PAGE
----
Does that sound like real strength? Until the public lets go of that bad idea--that more and more military spending, combined with lower and lower taxes on the wealthy, means more national "strength"--we're going to have weak-minded policy going into the future, no matter who's in Congress or the White House.

We may, in the end, not be able to come to any set definition of what national strength is, but we've had ample opportunity to see, in demonstrable, fact-driven ways, what it is not.

"The First Rule of Holes..."

... as the inimitable Molly Ivins would say, is "when you find yourself in one, stop digging."

Sage advice for just about anyone... except Chris Shays, who, finding himself in a hole, just leans on the shovel a little harder.

Kindasleazza Rice, having already dug one hole for herself in primetime at the 9/11 commission hearing, tries for a brand-new one. Sort of a Condo of holes....

Don Sherwood, as we've seen, seems to think no one will notice him in that hole he's dug for himself.

Denny the Hutt would be well-advised to just shut up and take the next few weeks off--he'd come out better in the election if he did--but, noooooo, Jabba the Hastert wants to take a few more licks with the laborer's friend.

Tom Reynolds, thinking he knows which end of the shovel is which, proves that he can dig a nice, deep hole for himself without having a clue, and also wind up with the shovel up his ass.

And, the king of holes, the Grand Asshole, as it were, Georgie W., given a chance by the press to, you know, sort of, just nudge up against reality and admit, after years of increasingly bad news, that Iraq isn't going _that well_, that the press offers him a hand up out that hole he so dearly loves, and instead, he seems to get out the power equipment in his attempt to drill himself into the ground:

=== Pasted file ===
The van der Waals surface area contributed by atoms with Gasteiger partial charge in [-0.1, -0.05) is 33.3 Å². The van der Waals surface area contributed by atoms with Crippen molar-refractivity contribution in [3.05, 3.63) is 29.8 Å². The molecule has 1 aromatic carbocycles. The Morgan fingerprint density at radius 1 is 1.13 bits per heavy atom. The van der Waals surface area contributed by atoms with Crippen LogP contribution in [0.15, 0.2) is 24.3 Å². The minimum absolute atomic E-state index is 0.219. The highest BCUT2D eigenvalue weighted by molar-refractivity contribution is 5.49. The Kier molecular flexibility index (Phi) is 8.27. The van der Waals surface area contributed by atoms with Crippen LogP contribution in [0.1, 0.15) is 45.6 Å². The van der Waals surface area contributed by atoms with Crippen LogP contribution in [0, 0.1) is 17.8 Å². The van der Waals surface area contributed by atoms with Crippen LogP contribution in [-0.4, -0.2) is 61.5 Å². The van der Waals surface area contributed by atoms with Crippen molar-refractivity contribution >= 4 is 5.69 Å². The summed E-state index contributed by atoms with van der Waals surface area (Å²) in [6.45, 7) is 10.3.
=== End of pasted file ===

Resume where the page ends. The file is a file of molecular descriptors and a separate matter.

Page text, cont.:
SUZANNE MALVEAUX, CNN: Thank you, Mr. President. Back on Iraq, a group of American and Iraqi health officials today released a report saying that 655,000 Iraqis have died since the Iraq war. That figure is 20 times the figure that you cited in December at 30,000. Do you care to amend or update your figure and do you consider this a credible report?

PRESIDENT BUSH: No, I don’t control it a credible report, neither does General Casey and neither do Iraqi officials. I do know that a lot of innocent people have died and it troubles me and grieves me. And I applaud the Iraqis for their courage in the face of violence. I am, you know, amazed that this is a society which so wants to be free that they’re willing to — you know, that there’s a level of violence that they tolerate.

By the time he leaves office, George is going to be so deep that everyone's gonna recognize Bush not as "Dubya," but, rather, as "The Mohole A-hole."

Oh, yeah, speaking of holes, anyone seen or heard of KKKarl Rove lately?